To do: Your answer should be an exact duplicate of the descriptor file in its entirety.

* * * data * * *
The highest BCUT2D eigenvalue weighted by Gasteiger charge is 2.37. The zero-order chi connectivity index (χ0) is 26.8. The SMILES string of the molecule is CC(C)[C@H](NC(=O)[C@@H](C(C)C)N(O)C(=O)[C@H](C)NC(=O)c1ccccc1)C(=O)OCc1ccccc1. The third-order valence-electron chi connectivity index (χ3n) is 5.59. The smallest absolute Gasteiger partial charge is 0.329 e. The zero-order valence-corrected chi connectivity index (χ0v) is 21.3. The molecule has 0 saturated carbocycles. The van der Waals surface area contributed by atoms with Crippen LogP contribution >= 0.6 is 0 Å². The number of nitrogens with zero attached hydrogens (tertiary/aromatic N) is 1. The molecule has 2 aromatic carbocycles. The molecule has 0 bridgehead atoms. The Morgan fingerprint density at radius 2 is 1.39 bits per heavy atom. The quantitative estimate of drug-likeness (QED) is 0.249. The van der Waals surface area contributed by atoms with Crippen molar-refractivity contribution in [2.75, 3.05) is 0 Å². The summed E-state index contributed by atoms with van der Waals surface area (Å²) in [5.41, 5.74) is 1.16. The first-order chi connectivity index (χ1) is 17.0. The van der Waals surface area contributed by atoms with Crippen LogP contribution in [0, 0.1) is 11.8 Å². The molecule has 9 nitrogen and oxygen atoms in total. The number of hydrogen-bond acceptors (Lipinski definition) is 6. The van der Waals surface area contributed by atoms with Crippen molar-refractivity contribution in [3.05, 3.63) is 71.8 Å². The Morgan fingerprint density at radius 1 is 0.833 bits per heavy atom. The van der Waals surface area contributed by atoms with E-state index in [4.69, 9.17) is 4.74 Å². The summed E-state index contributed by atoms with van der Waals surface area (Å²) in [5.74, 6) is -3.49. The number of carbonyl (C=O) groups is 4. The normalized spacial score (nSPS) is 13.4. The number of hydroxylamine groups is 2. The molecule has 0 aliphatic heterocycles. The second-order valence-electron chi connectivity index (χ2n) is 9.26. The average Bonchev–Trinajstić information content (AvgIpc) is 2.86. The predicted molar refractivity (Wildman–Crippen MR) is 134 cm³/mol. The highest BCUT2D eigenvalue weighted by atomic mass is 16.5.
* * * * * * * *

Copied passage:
The highest BCUT2D eigenvalue weighted by Gasteiger charge is 2.37. The zero-order chi connectivity index (χ0) is 26.8. The SMILES string of the molecule is CC(C)[C@H](NC(=O)[C@@H](C(C)C)N(O)C(=O)[C@H](C)NC(=O)c1ccccc1)C(=O)OCc1ccccc1. The third-order valence-electron chi connectivity index (χ3n) is 5.59. The smallest absolute Gasteiger partial charge is 0.329 e. The zero-order valence-corrected chi connectivity index (χ0v) is 21.3. The molecule has 0 saturated carbocycles. The van der Waals surface area contributed by atoms with Crippen LogP contribution >= 0.6 is 0 Å². The number of nitrogens with zero attached hydrogens (tertiary/aromatic N) is 1. The molecule has 2 aromatic carbocycles. The molecule has 0 bridgehead atoms. The Morgan fingerprint density at radius 2 is 1.39 bits per heavy atom. The quantitative estimate of drug-likeness (QED) is 0.249. The van der Waals surface area contributed by atoms with Crippen molar-refractivity contribution in [2.75, 3.05) is 0 Å². The summed E-state index contributed by atoms with van der Waals surface area (Å²) in [5.41, 5.74) is 1.16. The first-order chi connectivity index (χ1) is 17.0. The van der Waals surface area contributed by atoms with Crippen LogP contribution in [0, 0.1) is 11.8 Å². The molecule has 9 nitrogen and oxygen atoms in total. The number of hydrogen-bond acceptors (Lipinski definition) is 6. The van der Waals surface area contributed by atoms with Crippen molar-refractivity contribution in [3.05, 3.63) is 71.8 Å². The Morgan fingerprint density at radius 1 is 0.833 bits per heavy atom. The van der Waals surface area contributed by atoms with E-state index in [4.69, 9.17) is 4.74 Å². The summed E-state index contributed by atoms with van der Waals surface area (Å²) in [5.74, 6) is -3.49. The number of carbonyl (C=O) groups is 4. The normalized spacial score (nSPS) is 13.4. The number of hydroxylamine groups is 2. The molecule has 0 aliphatic heterocycles. The second-order valence-electron chi connectivity index (χ2n) is 9.26. The average Bonchev–Trinajstić information content (AvgIpc) is 2.86. The predicted molar refractivity (Wildman–Crippen MR) is 134 cm³/mol. The highest BCUT2D eigenvalue weighted by atomic mass is 16.5.